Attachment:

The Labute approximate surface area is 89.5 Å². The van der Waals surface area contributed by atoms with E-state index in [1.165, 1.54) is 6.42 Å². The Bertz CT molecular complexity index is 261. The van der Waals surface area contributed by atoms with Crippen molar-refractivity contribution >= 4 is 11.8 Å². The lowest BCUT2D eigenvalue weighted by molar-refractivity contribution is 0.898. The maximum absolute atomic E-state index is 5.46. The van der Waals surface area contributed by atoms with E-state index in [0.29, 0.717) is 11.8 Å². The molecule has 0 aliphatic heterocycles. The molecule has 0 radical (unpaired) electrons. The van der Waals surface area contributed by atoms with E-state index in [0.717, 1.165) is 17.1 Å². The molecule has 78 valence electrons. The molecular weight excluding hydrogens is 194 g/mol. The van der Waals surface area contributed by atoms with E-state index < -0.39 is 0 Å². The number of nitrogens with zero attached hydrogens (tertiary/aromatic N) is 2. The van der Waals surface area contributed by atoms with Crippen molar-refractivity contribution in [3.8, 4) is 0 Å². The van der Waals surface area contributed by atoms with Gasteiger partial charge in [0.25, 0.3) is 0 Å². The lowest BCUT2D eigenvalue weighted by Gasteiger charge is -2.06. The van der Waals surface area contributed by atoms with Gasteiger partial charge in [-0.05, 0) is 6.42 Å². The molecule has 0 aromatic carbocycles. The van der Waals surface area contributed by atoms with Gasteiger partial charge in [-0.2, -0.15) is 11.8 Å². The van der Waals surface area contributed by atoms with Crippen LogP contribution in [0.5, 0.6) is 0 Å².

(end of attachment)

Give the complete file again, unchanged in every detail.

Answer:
The Labute approximate surface area is 89.5 Å². The van der Waals surface area contributed by atoms with E-state index in [1.165, 1.54) is 6.42 Å². The Bertz CT molecular complexity index is 261. The van der Waals surface area contributed by atoms with Crippen molar-refractivity contribution >= 4 is 11.8 Å². The lowest BCUT2D eigenvalue weighted by molar-refractivity contribution is 0.898. The maximum absolute atomic E-state index is 5.46. The van der Waals surface area contributed by atoms with E-state index in [0.29, 0.717) is 11.8 Å². The molecule has 0 aliphatic heterocycles. The molecule has 0 radical (unpaired) electrons. The van der Waals surface area contributed by atoms with E-state index in [0.717, 1.165) is 17.1 Å². The molecule has 78 valence electrons. The molecular weight excluding hydrogens is 194 g/mol. The van der Waals surface area contributed by atoms with E-state index < -0.39 is 0 Å². The number of nitrogens with zero attached hydrogens (tertiary/aromatic N) is 2. The van der Waals surface area contributed by atoms with Crippen molar-refractivity contribution in [3.8, 4) is 0 Å². The van der Waals surface area contributed by atoms with Gasteiger partial charge in [0.25, 0.3) is 0 Å². The lowest BCUT2D eigenvalue weighted by Gasteiger charge is -2.06. The van der Waals surface area contributed by atoms with Gasteiger partial charge in [-0.05, 0) is 6.42 Å². The molecule has 0 aromatic carbocycles. The van der Waals surface area contributed by atoms with Gasteiger partial charge in [-0.2, -0.15) is 11.8 Å². The van der Waals surface area contributed by atoms with Crippen LogP contribution in [0.5, 0.6) is 0 Å².